Plugging-In When Your Inspiration and Energy Takes a Timeout

Background image by CreateHerStock.com.

Background image by CreateHerStock.com.

For at least the past two weeks, I have been beyond tired and uninspired to write anything new. I am not a fan of forcing myself to write when I’m not feeling it, so I decided to honor the space I have been in. To describe the feeling, I have felt like I am in abyss of a wandering mind and unable to dig myself out of it.

I started out with the obvious feelings and reactions of being mad at myself for not pushing through. That was until I decided to evaluate what I have accomplished and why I may be feeling listless and lacking in new ideas.

The reality was: I have been working damn hard for over six months no real downtime. This may sound like a humblebrag, but unless you understand how an entrepreneur’s mind works that will be your only conclusion. My mind is constantly racing with thoughts of new ventures, things I need to do and questions of whether I am doing enough to reach my goals. That’s just on the professional end of things. On the personal end, it is kids, husband, home life etc.

In taking stock of what I set out to do and what I actually accomplished – it allowed me to accept my tiredness and need to unplug as a warranted effect of my hard work. Cleaning my whiteboard of projects completed wasn’t enough. I needed to take the time to write down what I had done specifically so I could quantify and see it.

I got my mojo back today!

One thing I am very intentional about is keeping the right people in my circle of trust. These people remain nameless, but I praise them loudly and often, because they keep me on target and sane.

Sharing is caring.

Today was no different – as I met with my one of my friends/business partners. We met as we do annually to discuss how our academy went. Over Mexican food and great drinks we discussed our successes and room for improvement.  We also discussed life and business since we wrapped the academies. Shockingly, I am not alone in this abyss of wandering minds. My business partner was experiencing the same feelings. A few drinks and many admissions later, we both were idea machines!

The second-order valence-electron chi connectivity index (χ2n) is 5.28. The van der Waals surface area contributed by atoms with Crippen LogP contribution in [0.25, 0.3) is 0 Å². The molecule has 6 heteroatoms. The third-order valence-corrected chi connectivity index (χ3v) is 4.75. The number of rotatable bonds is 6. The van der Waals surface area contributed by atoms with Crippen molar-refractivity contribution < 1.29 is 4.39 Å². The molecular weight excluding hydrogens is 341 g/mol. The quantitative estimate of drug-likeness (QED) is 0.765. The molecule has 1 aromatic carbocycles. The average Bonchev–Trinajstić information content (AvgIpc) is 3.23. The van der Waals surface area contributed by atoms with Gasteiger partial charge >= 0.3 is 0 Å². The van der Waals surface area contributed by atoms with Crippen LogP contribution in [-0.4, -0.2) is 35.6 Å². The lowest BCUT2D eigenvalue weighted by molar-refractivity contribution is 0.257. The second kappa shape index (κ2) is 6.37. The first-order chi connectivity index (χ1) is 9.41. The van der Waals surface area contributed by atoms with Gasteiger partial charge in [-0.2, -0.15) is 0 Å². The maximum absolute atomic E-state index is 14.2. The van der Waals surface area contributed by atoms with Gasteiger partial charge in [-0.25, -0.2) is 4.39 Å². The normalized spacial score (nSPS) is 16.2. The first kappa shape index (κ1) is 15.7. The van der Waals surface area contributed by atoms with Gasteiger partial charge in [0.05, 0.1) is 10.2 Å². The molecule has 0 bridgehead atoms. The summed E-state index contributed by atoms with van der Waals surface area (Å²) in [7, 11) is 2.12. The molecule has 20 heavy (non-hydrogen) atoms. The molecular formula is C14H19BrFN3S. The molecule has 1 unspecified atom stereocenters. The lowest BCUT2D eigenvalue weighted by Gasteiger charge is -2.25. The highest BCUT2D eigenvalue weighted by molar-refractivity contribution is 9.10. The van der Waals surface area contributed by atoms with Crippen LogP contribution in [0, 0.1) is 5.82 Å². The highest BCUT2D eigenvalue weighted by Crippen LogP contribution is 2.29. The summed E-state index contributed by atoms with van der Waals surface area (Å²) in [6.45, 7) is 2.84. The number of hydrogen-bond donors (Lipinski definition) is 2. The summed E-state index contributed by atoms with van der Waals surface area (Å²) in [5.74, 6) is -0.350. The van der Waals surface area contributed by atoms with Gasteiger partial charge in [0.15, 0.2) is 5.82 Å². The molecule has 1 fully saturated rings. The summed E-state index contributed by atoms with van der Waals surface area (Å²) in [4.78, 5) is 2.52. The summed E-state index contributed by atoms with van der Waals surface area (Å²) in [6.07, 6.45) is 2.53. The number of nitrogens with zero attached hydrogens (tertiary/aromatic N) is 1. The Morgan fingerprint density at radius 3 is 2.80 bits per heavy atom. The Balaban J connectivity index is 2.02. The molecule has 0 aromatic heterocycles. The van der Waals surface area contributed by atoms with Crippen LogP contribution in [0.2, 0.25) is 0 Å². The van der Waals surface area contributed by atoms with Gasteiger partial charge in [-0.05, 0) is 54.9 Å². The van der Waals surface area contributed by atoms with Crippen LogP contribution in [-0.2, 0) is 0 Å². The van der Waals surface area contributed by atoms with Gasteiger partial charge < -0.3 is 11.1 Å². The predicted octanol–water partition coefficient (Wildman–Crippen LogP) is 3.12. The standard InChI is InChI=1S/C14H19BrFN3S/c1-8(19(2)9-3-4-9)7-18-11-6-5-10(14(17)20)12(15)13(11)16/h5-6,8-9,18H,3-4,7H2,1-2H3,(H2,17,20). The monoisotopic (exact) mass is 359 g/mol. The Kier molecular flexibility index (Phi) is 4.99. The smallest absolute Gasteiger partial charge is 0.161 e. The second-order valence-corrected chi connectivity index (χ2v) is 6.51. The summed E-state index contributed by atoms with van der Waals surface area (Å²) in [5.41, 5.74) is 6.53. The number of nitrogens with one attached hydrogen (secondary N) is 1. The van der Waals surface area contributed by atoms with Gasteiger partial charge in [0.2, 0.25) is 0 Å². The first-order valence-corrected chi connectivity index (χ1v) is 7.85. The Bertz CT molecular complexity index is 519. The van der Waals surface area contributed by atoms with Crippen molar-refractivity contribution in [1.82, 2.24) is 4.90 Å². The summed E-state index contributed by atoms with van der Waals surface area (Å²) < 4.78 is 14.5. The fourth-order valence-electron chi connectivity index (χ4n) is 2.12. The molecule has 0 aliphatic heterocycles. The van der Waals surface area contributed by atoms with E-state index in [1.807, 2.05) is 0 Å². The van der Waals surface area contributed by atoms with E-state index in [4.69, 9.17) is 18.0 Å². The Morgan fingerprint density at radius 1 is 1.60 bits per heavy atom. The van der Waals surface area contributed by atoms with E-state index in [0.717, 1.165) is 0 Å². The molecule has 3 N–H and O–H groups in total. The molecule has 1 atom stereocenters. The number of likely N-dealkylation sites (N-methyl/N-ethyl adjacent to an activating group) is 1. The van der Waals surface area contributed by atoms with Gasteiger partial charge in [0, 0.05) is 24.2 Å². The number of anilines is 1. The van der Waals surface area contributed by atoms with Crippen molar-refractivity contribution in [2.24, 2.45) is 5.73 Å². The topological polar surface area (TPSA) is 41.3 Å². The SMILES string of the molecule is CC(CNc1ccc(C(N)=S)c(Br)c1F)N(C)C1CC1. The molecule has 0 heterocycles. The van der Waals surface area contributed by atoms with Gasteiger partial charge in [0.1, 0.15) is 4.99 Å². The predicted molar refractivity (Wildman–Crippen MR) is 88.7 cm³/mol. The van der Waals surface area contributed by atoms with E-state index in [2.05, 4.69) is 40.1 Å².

So, how does a casual lunch and drinks inspire one to move from listless to inspired again?

It’s all about people! Whether you are an entrepreneur or something else, we all have an innate need to be seen, understood, heard and empowered. We especially need this positive energy from others when we are unable to motivate ourselves .

When our smartphones are in the red and about to die, we frantically hustle to find a plug to power up our batteries again so we can continue surfing , sharing,  chatting etc. Today, my business partner and I plugged-in to one another to recharge and keep going. We essentially threw one another a lifeline.

I was convinced that my upcoming vacation alone would do the trick ( and I still kind of believe that). However, I really needed to spend some time connecting with someone in my circle of trust to put things in perspective. People often ask me if I miss working in an office with people. My answer is always “no”. I am not the kind that needs constant human interaction, but I have learned enough to know when it is prudent to tap into others.

Here are some tips for navigating periods of low-to-no inspiration or energy:

1) When your body slows you down, it is because you need to slow down. Honor that space and time and be still. It’s usually a warning to slow-down. Also, a lesson is usually on the way when this happens.

2) Evaluate how you reached this unwelcomed slowdown. More often than not, you will find that there are some steps and/or missteps that brought you to this place. Write it out, find your blindspots and forgive yourself.

3) Plug into your circle of trust. Many times we believe our struggles are unique to us. Allowing yourself to be vulnerable enough to ask a question or to share your experiences will help you shake the “unique struggle” mindset. This allows you to normalize your feelings, get out of your head  and resume productivity.

Whether you are an introvert, extrovert or ambivert – people need people. If you want to be successful both professionally and in business you need to have at least one other person you can call to cry, vent , or bounce ideas off of. It is too much of an emotional and physical burden to bare for you to carry it all alone. Find your tribe and plug-in when you need to recharge. Trust me it’s okay.